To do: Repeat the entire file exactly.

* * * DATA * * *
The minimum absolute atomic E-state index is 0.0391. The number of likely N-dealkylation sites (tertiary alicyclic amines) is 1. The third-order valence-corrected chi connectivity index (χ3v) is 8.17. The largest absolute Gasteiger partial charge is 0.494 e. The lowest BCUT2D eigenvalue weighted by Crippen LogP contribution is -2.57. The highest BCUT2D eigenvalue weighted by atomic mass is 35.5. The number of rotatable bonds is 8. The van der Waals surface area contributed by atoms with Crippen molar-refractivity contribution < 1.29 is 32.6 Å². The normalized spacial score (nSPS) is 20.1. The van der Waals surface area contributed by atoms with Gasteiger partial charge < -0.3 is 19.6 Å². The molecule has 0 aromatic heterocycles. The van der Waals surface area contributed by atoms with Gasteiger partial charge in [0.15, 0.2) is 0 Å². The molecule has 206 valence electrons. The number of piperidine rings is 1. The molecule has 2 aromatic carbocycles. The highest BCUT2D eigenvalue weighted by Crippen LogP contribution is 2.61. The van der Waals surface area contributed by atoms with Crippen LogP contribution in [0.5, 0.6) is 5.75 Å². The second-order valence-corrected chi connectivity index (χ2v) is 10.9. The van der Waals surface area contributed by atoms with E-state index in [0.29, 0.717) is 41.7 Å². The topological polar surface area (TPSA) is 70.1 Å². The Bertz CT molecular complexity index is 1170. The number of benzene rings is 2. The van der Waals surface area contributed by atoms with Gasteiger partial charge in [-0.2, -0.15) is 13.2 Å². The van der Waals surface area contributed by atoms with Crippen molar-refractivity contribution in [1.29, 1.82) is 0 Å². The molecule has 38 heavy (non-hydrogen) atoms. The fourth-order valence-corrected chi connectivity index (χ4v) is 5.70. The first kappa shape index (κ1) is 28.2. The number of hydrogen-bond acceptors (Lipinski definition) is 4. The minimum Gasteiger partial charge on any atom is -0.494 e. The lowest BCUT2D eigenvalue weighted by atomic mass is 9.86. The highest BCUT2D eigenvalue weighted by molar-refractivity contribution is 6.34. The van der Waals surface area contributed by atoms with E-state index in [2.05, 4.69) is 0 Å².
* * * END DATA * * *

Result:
The minimum absolute atomic E-state index is 0.0391. The number of likely N-dealkylation sites (tertiary alicyclic amines) is 1. The third-order valence-corrected chi connectivity index (χ3v) is 8.17. The largest absolute Gasteiger partial charge is 0.494 e. The lowest BCUT2D eigenvalue weighted by Crippen LogP contribution is -2.57. The highest BCUT2D eigenvalue weighted by atomic mass is 35.5. The number of rotatable bonds is 8. The van der Waals surface area contributed by atoms with Crippen molar-refractivity contribution < 1.29 is 32.6 Å². The normalized spacial score (nSPS) is 20.1. The van der Waals surface area contributed by atoms with Gasteiger partial charge < -0.3 is 19.6 Å². The molecule has 0 aromatic heterocycles. The van der Waals surface area contributed by atoms with Gasteiger partial charge in [0.15, 0.2) is 0 Å². The molecule has 206 valence electrons. The number of piperidine rings is 1. The molecule has 2 aromatic carbocycles. The highest BCUT2D eigenvalue weighted by Crippen LogP contribution is 2.61. The van der Waals surface area contributed by atoms with Crippen LogP contribution in [0.5, 0.6) is 5.75 Å². The second-order valence-corrected chi connectivity index (χ2v) is 10.9. The van der Waals surface area contributed by atoms with E-state index in [0.29, 0.717) is 41.7 Å². The topological polar surface area (TPSA) is 70.1 Å². The Bertz CT molecular complexity index is 1170. The number of benzene rings is 2. The van der Waals surface area contributed by atoms with Gasteiger partial charge in [-0.2, -0.15) is 13.2 Å². The van der Waals surface area contributed by atoms with Crippen molar-refractivity contribution in [1.29, 1.82) is 0 Å². The molecule has 38 heavy (non-hydrogen) atoms. The fourth-order valence-corrected chi connectivity index (χ4v) is 5.70. The first kappa shape index (κ1) is 28.2. The number of hydrogen-bond acceptors (Lipinski definition) is 4. The minimum Gasteiger partial charge on any atom is -0.494 e. The lowest BCUT2D eigenvalue weighted by atomic mass is 9.86. The highest BCUT2D eigenvalue weighted by molar-refractivity contribution is 6.34. The van der Waals surface area contributed by atoms with E-state index in [2.05, 4.69) is 0 Å².